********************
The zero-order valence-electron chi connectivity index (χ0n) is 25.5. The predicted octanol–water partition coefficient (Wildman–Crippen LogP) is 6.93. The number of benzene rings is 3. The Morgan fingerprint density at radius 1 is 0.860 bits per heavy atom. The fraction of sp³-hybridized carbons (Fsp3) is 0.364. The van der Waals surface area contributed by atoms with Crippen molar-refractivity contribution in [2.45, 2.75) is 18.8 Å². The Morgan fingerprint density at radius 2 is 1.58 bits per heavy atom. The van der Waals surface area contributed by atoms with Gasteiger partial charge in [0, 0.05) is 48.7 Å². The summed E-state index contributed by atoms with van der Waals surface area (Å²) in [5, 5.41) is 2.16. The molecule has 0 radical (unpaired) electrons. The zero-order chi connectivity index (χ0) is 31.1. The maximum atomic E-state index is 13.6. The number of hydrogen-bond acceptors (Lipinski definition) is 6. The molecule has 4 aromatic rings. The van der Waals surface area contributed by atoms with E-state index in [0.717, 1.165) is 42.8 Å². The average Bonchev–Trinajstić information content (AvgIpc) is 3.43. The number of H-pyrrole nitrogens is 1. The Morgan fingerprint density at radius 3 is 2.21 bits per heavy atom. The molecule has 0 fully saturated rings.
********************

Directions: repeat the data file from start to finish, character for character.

The zero-order valence-electron chi connectivity index (χ0n) is 25.5. The predicted octanol–water partition coefficient (Wildman–Crippen LogP) is 6.93. The number of benzene rings is 3. The Morgan fingerprint density at radius 1 is 0.860 bits per heavy atom. The fraction of sp³-hybridized carbons (Fsp3) is 0.364. The van der Waals surface area contributed by atoms with Crippen molar-refractivity contribution in [2.45, 2.75) is 18.8 Å². The Morgan fingerprint density at radius 2 is 1.58 bits per heavy atom. The van der Waals surface area contributed by atoms with Gasteiger partial charge in [0, 0.05) is 48.7 Å². The summed E-state index contributed by atoms with van der Waals surface area (Å²) in [5, 5.41) is 2.16. The molecule has 0 radical (unpaired) electrons. The zero-order chi connectivity index (χ0) is 31.1. The maximum atomic E-state index is 13.6. The number of hydrogen-bond acceptors (Lipinski definition) is 6. The molecule has 4 aromatic rings. The van der Waals surface area contributed by atoms with E-state index in [0.717, 1.165) is 42.8 Å². The average Bonchev–Trinajstić information content (AvgIpc) is 3.43. The number of H-pyrrole nitrogens is 1. The Morgan fingerprint density at radius 3 is 2.21 bits per heavy atom. The molecule has 0 fully saturated rings.